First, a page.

Tuesday, 15 March 2011

Why we need to change the voting system

Here's a good video explaining why we need to switch from our current voting system. It's unfair and it leads to an inevitable two party system:



My personal favourite alternative is STV,but in the referendum on May the 5th we only get the choice of first past the post (FPTP) or alternative vote (AV).

Very simply, under AV, instead of putting an 'X' next to your preferred (or, more likely, least disliked) candidate, you rank the candidates in order of preference: 1st, 2nd, 3rd, etc. You can rank as many or as few preferences as you wish. Here's an example of an AV ballot paper from the Labour leadership election:


When it comes to the counting of the votes a system is used to ensure that the winner is the one who is supported by over half the voters. This works by dividing the counting into rounds. In the first round, if anyone has got over half the first preferences then they win automatically. But if no one has a true majority in the first round then the candidate with the least number of first preferences is eliminated (let's call her the Orange candidate). But what happens to the votes of the people who voted for Orange now that she's been eliminated? Well, their votes get redistributed. So if their second preference was for Yellow then their vote is transferred to the Yellow candidate. If, after the votes have been redistributed, no candidate has won a majority of 50% of the votes then the candidate with the next least number of votes is eliminated and their votes are redistributed using the same method as above. If, for example, it's Yellow who is eliminated in the the second round, then the Orange voters who'd put Yellow as their second preference have their vote redistributed according to their third preference.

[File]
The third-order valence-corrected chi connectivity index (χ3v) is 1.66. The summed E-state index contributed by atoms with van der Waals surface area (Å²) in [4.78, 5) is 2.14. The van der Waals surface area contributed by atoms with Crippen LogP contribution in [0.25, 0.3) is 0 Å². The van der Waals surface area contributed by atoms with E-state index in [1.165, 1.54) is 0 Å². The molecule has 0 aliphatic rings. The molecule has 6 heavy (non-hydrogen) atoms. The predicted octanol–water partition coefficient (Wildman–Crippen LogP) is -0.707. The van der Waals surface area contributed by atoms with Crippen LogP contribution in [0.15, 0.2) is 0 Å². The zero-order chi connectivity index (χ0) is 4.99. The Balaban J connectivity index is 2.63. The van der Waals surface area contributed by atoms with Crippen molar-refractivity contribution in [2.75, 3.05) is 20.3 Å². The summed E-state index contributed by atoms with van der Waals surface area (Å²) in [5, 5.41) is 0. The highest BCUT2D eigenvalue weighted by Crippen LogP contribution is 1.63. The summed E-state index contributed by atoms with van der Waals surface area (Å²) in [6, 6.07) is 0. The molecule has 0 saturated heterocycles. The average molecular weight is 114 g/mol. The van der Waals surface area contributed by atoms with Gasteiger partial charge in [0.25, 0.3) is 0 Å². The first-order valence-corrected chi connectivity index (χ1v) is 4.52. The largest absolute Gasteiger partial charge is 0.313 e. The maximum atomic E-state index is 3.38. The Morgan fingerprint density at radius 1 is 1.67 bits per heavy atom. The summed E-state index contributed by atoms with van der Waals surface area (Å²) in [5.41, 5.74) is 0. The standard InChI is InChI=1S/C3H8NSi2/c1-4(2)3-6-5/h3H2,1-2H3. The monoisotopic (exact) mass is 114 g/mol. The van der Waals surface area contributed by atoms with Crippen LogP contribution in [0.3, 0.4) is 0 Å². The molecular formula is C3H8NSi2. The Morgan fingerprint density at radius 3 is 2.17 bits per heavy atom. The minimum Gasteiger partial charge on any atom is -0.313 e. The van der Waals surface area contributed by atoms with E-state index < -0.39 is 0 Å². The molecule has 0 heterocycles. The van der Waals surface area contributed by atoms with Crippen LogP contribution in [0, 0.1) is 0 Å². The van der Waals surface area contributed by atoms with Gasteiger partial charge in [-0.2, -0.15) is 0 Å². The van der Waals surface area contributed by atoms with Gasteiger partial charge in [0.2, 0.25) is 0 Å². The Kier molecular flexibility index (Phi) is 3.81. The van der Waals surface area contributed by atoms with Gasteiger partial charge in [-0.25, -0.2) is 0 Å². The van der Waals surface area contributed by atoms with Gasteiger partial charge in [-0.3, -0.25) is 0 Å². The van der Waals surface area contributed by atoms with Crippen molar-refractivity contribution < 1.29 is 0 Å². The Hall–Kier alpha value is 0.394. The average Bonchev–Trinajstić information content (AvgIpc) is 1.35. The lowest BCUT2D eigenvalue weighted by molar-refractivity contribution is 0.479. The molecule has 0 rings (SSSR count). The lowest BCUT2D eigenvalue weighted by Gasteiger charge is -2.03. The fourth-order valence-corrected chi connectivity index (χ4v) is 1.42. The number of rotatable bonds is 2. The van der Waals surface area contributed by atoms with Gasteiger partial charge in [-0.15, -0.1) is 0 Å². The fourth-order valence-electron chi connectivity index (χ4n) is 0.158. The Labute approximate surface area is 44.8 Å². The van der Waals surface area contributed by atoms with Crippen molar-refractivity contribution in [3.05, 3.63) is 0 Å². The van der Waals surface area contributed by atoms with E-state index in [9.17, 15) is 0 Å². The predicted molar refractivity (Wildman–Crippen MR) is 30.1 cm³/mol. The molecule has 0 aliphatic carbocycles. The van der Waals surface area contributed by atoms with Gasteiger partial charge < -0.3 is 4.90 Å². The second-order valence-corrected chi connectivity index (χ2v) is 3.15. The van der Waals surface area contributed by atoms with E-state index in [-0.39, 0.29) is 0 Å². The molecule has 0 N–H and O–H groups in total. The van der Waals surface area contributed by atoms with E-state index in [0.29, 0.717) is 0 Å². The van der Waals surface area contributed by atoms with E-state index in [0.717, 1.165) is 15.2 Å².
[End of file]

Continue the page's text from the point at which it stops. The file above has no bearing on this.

So, if an Orange voter had voted Orange [1], Yellow [2] and Red [3], their vote would go to the Red candidate after Orange and Yellow is eliminated. This means that everyone gets one vote in each round.

The process is repeated until one candidate gets over 50% of the votes and is declared the winner. This means that the winning candidate has to be one that the majority of voters are happy with. It's like asking a friend to go down to the shop to get you a coke. You might say to them "if they don't have coke then I'll have a pepsi instead but please don't get me Dr Pepper because I hate that stuff". AV is the same principle applied to our electoral system. The candidate who becomes MP is one who most people can be happy with, even if some of them might have preferred a different MP in an ideal world. Above all, what it does is make sure that no one can be elected on 20% of the vote even though 80% of voters didn't want them.

So that's why, on May the 5th, I'll be voting Yes to AV. FPTP is broken and we need an improvement. AV might not be the best system in the world, but it is far better than what we've got. Please say 'Yes' to fairer votes.

2 comments:

  1. Having just read the Electoral Commission's leaflet I realised it did not give insight into the reasons for possible change. Thank you for making the reasons so understandable and entertaining - are you standing for PM???
    Regards, Wanda (King's Lynn)

    ReplyDelete
  2. I'm glad I could be of service - though obviously full credit goes to CGPGrey for making the video.

    And I'm afraid that I'm not running for PM... yet ;)

    ReplyDelete

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